This section pulls together fundamental information about bullying, including:

  • Definition
  • State of the Science
  • Statistics
  • Bullying and Suicide
  • Targeted Groups (e.g., LGBTQ)
  • Laws

Definition

In 2014, the Centers for Disease Control and Department of Education released the first federal uniform definition of bullying for research and surveillance.1 The core elements of the definition include: unwanted aggressive behavior; observed or perceived power imbalance; and repetition of behaviors or high likelihood of repetition. There are many different modes and types of bullying.

The current definition acknowledges two modes and four types by which youth can be bullied or can bully others. The two modes of bullying include direct (e.g., bullying that occurs in the presence of a targeted youth) and indirect (e.g., bullying not directly communicated to a targeted youth such as spreading rumors). In addition to these two modes, the four types of bullying include broad categories of physical, verbal, relational (e.g., efforts to harm the reputation or relationships of the targeted youth), and damage to property.

Bullying can happen in any number of places, contexts, or locations. Sometimes that place is online or through a cellphone. Bullying that occurs using technology (including but not limited to phones, email, chat rooms, instant messaging, and online posts) is considered electronic bullying and is viewed as a context or location.

Electronic bullying or cyberbullying involves primarily verbal aggression (e.g., threatening or harassing electronic communications) and relational aggression (e.g., spreading rumors electronically). Electronic bullying or cyberbullying can also involve property damage resulting from electronic attacks that lead to the modification, dissemination, damage, or destruction of a youth’s privately stored electronic information.

Some bullying actions can fall into criminal categories, such as harassment, hazing, or assault.

Journalists and other content creators can use this definition to determine whether an incident they are covering is actually bullying. Media pieces often mistakenly use the word “bullying” to describe events such as one-time physical fights, online arguments, or incidents between adults. See more on related topics.

State of the Science

Bullying prevention is a growing research field that has made great strides in answering important questions. We now know much more about how complex bullying is, and how it affects youth at the time they experience it and even as adults.

Yet many questions remain. Journalists and other content creators can serve the public by representing the state of the science as transparently as possible.

What We Know

Conclusive research has shown:

  • Prevalence:
    • Between 1 in 4 and 1 in 3 U.S. students say they have been bullied at school. Many fewer have been cyberbullied. See more prevalence statistics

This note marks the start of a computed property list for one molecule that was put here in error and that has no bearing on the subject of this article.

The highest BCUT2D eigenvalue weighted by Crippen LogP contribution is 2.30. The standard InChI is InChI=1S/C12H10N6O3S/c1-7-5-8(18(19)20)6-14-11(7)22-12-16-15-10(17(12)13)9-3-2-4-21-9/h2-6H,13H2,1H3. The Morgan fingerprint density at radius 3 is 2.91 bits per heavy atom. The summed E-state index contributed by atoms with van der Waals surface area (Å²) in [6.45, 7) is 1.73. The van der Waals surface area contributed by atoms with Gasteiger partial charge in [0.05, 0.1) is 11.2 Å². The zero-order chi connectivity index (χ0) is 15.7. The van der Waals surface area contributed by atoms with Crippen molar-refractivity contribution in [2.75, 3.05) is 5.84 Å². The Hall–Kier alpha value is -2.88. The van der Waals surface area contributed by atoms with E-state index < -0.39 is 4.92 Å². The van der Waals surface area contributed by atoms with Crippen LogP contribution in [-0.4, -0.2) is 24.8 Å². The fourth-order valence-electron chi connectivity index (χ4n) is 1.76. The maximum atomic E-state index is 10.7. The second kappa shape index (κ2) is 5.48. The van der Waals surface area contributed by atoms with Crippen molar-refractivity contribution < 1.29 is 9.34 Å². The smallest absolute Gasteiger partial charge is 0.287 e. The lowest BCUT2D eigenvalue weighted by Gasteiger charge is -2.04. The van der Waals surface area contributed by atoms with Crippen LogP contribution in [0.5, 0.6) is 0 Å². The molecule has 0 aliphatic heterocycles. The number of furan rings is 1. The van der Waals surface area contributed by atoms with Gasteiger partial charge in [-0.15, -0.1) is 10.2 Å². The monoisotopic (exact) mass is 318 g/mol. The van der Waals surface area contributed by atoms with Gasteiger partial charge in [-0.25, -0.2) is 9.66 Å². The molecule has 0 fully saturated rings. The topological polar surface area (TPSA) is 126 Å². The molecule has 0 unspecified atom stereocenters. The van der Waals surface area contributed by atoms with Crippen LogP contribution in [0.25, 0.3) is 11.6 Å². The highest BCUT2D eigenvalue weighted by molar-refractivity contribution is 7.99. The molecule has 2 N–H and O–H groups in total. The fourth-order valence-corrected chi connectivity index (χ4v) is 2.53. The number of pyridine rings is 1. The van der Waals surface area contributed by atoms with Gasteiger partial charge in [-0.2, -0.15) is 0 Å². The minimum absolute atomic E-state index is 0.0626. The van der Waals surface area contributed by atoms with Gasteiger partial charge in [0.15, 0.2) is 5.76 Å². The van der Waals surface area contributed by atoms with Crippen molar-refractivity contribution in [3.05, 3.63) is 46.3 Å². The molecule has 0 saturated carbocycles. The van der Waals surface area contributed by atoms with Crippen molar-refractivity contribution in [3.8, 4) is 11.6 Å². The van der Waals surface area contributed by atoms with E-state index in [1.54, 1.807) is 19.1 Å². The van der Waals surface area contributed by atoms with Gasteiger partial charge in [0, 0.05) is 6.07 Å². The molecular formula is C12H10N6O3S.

• Most bullying happens in middle school. The most common types are verbal and social bullying.
    • There is growing awareness of the problem of bullying, which may lead some to believe that bullying is increasing. However, studies suggest that rates of bullying may be declining. It still remains a prevalent and serious problem in today’s schools.
  • Risk Factors:
    • Young people who are perceived as different from their peers are often at risk for being bullied. See more on who is at risk.
  • Effects:
    • Bullying affects all youth, including those who are bullied, those who bully others, and those who see bullying going on. Some effects may last into adulthood. See more on the effects of bullying.
  • Group Phenomenon:
    • Bullying is not usually a simple interaction between a student who bullies and a student who is bullied. Instead, it often involves groups of students who support each other in bullying other students.
  • Changing Roles:
    • There is not a single profile of a young person involved in bullying. Youth who bully can be either well connected socially or marginalized, and may be bullied by others as well. Similarly, those who are bullied sometimes bully others. Youth who both bully others and are bullied are at greatest risk for subsequent behavioral, mental health, and academic problems.
  • Disconnect Between Adults and Youth:
    • There is often a disconnect between young people’s experience of bullying and what the adults see. Also, adults often don’t know how to respond when they do recognize bullying.
  • Promising Prevention Strategies:
    • Solutions to bullying are not simple. Bullying prevention approaches that show the most promise confront the problem from many angles. They involve the entire school community—students, families, administrators, teachers, and staff such as bus drivers, nurses, cafeteria and front office staff—in creating a culture of respect. Zero tolerance and expulsion are not effective approaches.
    • Bystanders who intervene on behalf of young people being bullied make a huge difference.
    • Studies also have shown that adults, including parents, can help prevent bullying by keeping the lines of communication open, talking to their children about bullying, encouraging them to do what they love, modeling kindness and respect, and encouraging them to get help when they are involved in bullying or know others who need help. See evidence-based programs.

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